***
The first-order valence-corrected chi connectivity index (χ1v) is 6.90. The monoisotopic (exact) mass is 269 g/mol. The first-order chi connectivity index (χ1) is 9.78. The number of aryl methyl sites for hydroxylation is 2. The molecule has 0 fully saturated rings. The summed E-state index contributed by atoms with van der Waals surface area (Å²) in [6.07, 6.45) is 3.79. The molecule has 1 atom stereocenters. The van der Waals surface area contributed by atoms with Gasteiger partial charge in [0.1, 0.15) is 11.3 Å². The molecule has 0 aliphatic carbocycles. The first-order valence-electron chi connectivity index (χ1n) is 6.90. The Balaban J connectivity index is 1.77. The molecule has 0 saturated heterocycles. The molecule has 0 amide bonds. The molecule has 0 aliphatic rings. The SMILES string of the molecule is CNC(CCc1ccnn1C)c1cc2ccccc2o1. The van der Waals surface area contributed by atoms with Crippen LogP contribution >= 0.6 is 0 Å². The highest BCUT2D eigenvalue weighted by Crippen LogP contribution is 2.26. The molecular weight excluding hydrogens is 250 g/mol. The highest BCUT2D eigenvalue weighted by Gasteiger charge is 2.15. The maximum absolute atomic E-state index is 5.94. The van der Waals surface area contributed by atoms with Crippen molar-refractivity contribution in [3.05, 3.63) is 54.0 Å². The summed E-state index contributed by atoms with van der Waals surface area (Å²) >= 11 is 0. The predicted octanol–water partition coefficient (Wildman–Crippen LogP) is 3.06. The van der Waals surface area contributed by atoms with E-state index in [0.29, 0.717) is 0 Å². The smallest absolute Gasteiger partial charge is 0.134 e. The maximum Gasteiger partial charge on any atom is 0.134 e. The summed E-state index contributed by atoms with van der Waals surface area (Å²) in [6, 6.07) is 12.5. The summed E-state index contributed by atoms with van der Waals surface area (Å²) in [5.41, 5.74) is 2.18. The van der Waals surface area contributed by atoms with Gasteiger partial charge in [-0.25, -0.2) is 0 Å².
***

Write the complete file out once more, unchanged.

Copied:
The first-order valence-corrected chi connectivity index (χ1v) is 6.90. The monoisotopic (exact) mass is 269 g/mol. The first-order chi connectivity index (χ1) is 9.78. The number of aryl methyl sites for hydroxylation is 2. The molecule has 0 fully saturated rings. The summed E-state index contributed by atoms with van der Waals surface area (Å²) in [6.07, 6.45) is 3.79. The molecule has 1 atom stereocenters. The van der Waals surface area contributed by atoms with Gasteiger partial charge in [0.1, 0.15) is 11.3 Å². The molecule has 0 aliphatic carbocycles. The first-order valence-electron chi connectivity index (χ1n) is 6.90. The Balaban J connectivity index is 1.77. The molecule has 0 saturated heterocycles. The molecule has 0 amide bonds. The molecule has 0 aliphatic rings. The SMILES string of the molecule is CNC(CCc1ccnn1C)c1cc2ccccc2o1. The van der Waals surface area contributed by atoms with Crippen LogP contribution >= 0.6 is 0 Å². The highest BCUT2D eigenvalue weighted by Crippen LogP contribution is 2.26. The molecular weight excluding hydrogens is 250 g/mol. The highest BCUT2D eigenvalue weighted by Gasteiger charge is 2.15. The maximum absolute atomic E-state index is 5.94. The van der Waals surface area contributed by atoms with Crippen molar-refractivity contribution in [3.05, 3.63) is 54.0 Å². The summed E-state index contributed by atoms with van der Waals surface area (Å²) >= 11 is 0. The predicted octanol–water partition coefficient (Wildman–Crippen LogP) is 3.06. The van der Waals surface area contributed by atoms with E-state index in [0.29, 0.717) is 0 Å². The smallest absolute Gasteiger partial charge is 0.134 e. The maximum Gasteiger partial charge on any atom is 0.134 e. The summed E-state index contributed by atoms with van der Waals surface area (Å²) in [6, 6.07) is 12.5. The summed E-state index contributed by atoms with van der Waals surface area (Å²) in [5.41, 5.74) is 2.18. The van der Waals surface area contributed by atoms with Gasteiger partial charge in [-0.25, -0.2) is 0 Å².